Part of what makes the Bay du Nord decision so enraging is that it communicates the opposite of emergency. When governments send contradictory messages by approving new fossil fuel projects, they are effectively telling the public the emergency isn't real. But it is, with the current heat wave in India and Pakistan just the most recent devastating reminder.

As with the federal government’s stubborn commitment to continue with the Trans Mountain pipeline expansion, the greenlighting of Bay du Nord is additionally frustrating because there is no disputing these projects are squarely positioned under federal jurisdiction. Even when they are fully empowered to make the right call, this federal government is choosing to make the wrong one.

Now the climate movement will have to waste precious time and energy fighting a rear-guard action to defeat this obscene project and prevent its future emissions. Frustrating but necessary because this project can and must be stopped.

Follow the money

The final break with our faith came the next day with the release of the 2022 federal budget.

Given the government’s tendency to make big multi-year climate announcements, it can be challenging to calculate how much is being spent in a single given year. Thankfully, Canadian Centre for Policy Alternatives economists Hadrian Mertins-Kirkwood and Marc Lee have helpfully annualized all these budget commitments. Budget 2022 saw about $1 billion in new climate mitigation spending for the current fiscal year (funding the implementation of new measures outlined in the ERP the previous week). According to Mertins-Kirkwood and Lee, when this spending is combined with the ongoing rollout of previously announced spending from earlier budgets, annual federal spending on climate mitigation amounts to about $2.9 billion this year and will rise to just over $4 billion in each of the following two years. If one takes a more expansive view that includes spending on green infrastructure, climate adaptation and industrial subsidies, the amount spent this fiscal year may reach as high as $12 billion.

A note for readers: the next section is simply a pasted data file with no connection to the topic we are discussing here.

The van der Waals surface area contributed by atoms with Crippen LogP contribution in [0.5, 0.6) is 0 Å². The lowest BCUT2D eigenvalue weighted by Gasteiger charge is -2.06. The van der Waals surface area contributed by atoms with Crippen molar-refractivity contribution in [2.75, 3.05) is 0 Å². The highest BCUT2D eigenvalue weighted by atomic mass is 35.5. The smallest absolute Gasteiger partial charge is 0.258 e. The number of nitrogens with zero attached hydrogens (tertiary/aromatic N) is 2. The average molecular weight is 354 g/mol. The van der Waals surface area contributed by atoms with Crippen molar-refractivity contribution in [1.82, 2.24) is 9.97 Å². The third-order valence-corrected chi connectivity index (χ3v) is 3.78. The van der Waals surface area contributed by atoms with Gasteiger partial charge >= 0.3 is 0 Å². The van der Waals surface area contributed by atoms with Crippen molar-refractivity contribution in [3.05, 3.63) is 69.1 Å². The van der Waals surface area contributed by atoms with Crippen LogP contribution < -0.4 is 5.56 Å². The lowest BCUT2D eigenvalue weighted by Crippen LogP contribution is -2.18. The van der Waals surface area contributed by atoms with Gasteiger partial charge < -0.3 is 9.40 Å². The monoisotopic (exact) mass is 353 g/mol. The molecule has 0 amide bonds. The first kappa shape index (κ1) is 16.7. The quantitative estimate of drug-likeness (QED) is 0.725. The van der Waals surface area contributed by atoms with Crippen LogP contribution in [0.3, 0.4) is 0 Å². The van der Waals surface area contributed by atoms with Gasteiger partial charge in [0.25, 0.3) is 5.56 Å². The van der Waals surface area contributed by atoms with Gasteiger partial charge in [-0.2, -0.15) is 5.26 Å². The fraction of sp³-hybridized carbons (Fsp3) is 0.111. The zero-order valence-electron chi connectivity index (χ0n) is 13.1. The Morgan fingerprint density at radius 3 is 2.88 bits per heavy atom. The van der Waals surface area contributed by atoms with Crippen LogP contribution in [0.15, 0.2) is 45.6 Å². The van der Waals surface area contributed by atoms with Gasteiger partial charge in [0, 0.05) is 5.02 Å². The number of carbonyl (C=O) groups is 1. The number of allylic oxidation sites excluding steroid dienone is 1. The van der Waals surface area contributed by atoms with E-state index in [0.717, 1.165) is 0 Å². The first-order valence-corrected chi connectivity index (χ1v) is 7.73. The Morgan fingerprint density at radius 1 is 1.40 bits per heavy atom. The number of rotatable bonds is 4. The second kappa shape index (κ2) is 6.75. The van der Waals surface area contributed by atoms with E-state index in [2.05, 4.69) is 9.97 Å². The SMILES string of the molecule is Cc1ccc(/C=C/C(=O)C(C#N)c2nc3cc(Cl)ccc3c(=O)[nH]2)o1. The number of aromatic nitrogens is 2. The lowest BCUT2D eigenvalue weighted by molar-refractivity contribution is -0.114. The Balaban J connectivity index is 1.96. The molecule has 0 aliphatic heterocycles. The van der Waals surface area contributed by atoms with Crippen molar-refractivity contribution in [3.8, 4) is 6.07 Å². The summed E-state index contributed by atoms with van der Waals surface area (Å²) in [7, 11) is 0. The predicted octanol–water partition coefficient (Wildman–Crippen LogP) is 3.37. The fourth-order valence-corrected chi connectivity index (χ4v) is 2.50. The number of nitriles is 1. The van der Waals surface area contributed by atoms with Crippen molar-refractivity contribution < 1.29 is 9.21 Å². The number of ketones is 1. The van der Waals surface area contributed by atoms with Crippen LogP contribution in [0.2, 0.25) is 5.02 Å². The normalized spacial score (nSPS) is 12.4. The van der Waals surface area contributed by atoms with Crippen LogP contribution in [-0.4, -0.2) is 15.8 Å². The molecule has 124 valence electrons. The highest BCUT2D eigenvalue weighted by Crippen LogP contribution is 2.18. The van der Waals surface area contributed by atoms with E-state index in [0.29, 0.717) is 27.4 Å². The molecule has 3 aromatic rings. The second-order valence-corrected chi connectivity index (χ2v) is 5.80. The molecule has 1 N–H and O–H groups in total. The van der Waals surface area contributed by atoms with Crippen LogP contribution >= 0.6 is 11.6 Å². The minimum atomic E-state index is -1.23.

As Mertins-Kirkwood and Lee note, that may sound like a lot of money, “but it only accounts for 2.8 per cent of total federal spending and just 0.4 per cent of GDP this year. Given the scale and urgency of the climate crisis, it’s not nearly enough. Climate economist Nicholas Stern has proposed governments spend two per cent of GDP on climate-related investments. For Canada, that would be about $56 billion this year.” The Trudeau government isn’t merely spending a little less than it should, it is off by at least a four-fold magnitude.

The most underdeveloped elements of both the ERP and the budget are with respect to “just transition,” a point reinforced by the latest report from the federal environment commissioner who has rebuked the government for its failure to deliver on this promise. The money in the budget designated for this purpose amounts to a rounding error. Yet in the absence of a robust and compelling just transition plan for fossil fuel workers and the communities that rely on those jobs, the government feels trapped into making odious decisions like the Bay du Nord approval.